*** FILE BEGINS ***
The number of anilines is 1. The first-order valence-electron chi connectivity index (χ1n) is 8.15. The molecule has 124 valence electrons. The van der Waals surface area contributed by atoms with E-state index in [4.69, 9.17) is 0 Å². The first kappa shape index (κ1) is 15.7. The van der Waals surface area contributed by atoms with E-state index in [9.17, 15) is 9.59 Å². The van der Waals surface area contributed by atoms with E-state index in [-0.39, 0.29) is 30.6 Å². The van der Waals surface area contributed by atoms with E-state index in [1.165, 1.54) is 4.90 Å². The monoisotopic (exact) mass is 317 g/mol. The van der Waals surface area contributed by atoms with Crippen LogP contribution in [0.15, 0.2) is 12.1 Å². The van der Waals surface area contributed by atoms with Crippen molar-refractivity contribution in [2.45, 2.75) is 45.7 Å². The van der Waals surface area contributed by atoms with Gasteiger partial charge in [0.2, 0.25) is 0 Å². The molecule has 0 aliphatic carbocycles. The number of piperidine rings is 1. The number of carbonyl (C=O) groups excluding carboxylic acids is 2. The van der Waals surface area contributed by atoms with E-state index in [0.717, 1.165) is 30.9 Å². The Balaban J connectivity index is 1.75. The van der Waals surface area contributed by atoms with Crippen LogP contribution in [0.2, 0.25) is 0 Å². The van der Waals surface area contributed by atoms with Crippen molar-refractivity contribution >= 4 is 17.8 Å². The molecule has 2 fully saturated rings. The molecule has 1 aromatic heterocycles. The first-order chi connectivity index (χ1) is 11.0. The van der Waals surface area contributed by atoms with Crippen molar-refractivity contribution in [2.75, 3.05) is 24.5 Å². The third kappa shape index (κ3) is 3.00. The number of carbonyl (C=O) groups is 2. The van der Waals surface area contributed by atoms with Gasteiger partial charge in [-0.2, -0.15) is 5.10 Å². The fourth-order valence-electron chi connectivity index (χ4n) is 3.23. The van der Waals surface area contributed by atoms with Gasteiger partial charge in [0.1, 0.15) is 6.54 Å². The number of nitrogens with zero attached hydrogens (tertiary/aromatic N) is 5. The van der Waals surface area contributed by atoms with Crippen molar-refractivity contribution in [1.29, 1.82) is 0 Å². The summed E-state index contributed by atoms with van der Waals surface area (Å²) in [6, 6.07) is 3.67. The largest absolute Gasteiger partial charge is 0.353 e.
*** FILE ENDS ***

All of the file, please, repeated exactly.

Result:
The number of anilines is 1. The first-order valence-electron chi connectivity index (χ1n) is 8.15. The molecule has 124 valence electrons. The van der Waals surface area contributed by atoms with E-state index in [4.69, 9.17) is 0 Å². The first kappa shape index (κ1) is 15.7. The van der Waals surface area contributed by atoms with E-state index in [9.17, 15) is 9.59 Å². The van der Waals surface area contributed by atoms with E-state index in [-0.39, 0.29) is 30.6 Å². The van der Waals surface area contributed by atoms with E-state index in [1.165, 1.54) is 4.90 Å². The monoisotopic (exact) mass is 317 g/mol. The van der Waals surface area contributed by atoms with Crippen LogP contribution in [0.15, 0.2) is 12.1 Å². The van der Waals surface area contributed by atoms with Crippen molar-refractivity contribution in [2.45, 2.75) is 45.7 Å². The van der Waals surface area contributed by atoms with Gasteiger partial charge in [0.2, 0.25) is 0 Å². The molecule has 0 aliphatic carbocycles. The number of piperidine rings is 1. The number of carbonyl (C=O) groups excluding carboxylic acids is 2. The van der Waals surface area contributed by atoms with E-state index in [0.717, 1.165) is 30.9 Å². The Balaban J connectivity index is 1.75. The van der Waals surface area contributed by atoms with Crippen LogP contribution in [0.2, 0.25) is 0 Å². The van der Waals surface area contributed by atoms with Crippen molar-refractivity contribution >= 4 is 17.8 Å². The molecule has 2 fully saturated rings. The molecule has 1 aromatic heterocycles. The first-order chi connectivity index (χ1) is 11.0. The van der Waals surface area contributed by atoms with Crippen molar-refractivity contribution in [2.75, 3.05) is 24.5 Å². The third kappa shape index (κ3) is 3.00. The number of carbonyl (C=O) groups is 2. The van der Waals surface area contributed by atoms with Gasteiger partial charge in [-0.2, -0.15) is 5.10 Å². The fourth-order valence-electron chi connectivity index (χ4n) is 3.23. The van der Waals surface area contributed by atoms with Gasteiger partial charge in [0.1, 0.15) is 6.54 Å². The number of nitrogens with zero attached hydrogens (tertiary/aromatic N) is 5. The van der Waals surface area contributed by atoms with Crippen molar-refractivity contribution in [1.29, 1.82) is 0 Å². The summed E-state index contributed by atoms with van der Waals surface area (Å²) in [6, 6.07) is 3.67. The largest absolute Gasteiger partial charge is 0.353 e.